I think right now if someone were to start up a blog they would be doing something similar to what people were doing 5-7 years ago, which was try to find new media outlets to point to them. Some years before the 2004 elections, when political blogs like instapundit and dailykos were really starting off, they were looking to mainstream media to point to them to help them drive traffic. But what’s funny is that now you see small bloggers trying to get dailykos and instapundit to point to them to get their sites started.

And our take on it is — why bother? We’re going to let everybody write for the site. We’re going to bring everybody together to form a community of people who are interested in politics, ideally on a friendly level.

Next time I’ll let you know how Dan responded to questions about what role the site might play in upcoming elections, and his thoughts about whether the site might polarize or divide people according to party preference (a play off Shawn’s comment.)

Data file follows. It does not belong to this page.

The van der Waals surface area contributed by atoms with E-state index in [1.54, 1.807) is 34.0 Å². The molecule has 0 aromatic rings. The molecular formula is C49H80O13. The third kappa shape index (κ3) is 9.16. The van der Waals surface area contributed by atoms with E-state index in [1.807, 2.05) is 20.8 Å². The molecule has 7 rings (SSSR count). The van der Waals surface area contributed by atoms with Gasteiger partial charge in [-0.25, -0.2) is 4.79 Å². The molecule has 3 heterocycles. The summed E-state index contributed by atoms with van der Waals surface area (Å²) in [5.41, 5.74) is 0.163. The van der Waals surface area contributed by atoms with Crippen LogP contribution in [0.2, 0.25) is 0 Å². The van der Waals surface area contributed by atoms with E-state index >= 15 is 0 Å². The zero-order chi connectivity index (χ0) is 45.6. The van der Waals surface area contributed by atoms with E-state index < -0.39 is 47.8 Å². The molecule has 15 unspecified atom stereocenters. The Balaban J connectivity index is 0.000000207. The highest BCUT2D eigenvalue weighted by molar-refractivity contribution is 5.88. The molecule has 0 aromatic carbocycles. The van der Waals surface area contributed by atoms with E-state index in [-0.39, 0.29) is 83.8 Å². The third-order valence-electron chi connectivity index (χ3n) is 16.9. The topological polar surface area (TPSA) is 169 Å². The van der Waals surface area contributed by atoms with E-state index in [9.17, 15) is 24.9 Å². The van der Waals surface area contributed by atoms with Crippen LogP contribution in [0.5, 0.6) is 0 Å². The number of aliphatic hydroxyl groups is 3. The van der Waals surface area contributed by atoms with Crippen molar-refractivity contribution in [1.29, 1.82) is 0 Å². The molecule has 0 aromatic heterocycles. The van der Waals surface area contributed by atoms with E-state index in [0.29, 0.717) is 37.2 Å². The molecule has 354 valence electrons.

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Edwards, Part III

Posted by joevoeller on February 14, 2007

The story continues. The second Edwards blogger who was targeted by Bill Donohue has now also quit the campaign.

See this udpate from the New York Times political blog.

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New Wiki site for politics

Posted by joevoeller on February 13, 2007

Just a brief post to note that Wikia, the organization behind Wikipedia, has announced a new open-source magazine for politics.

According to a press release, the new site “features national, state and local sections where users are able to search and contribute by state and/or zip code. Contributors can share and discuss their political opinions, build out historical resources and voter guides, or simply just read and comment on the others thoughts and learn about political issues.”

I know the site is brand new, but a quick glance earlier today left me wanting for more. First of all, I can’t find any rhyme or reason behind the stories and links posted to the homepage. The subject matter (a retread of 9/11 conspiracy theories is the second-most popular story) sure doesn’t add a sense of credibility or relevance. And the design leaves a lot to be desired – it looks like one of those fake sites you land on after you’ve misspelled a URL address.

This is the future of political news magazines? I’m still not convinced.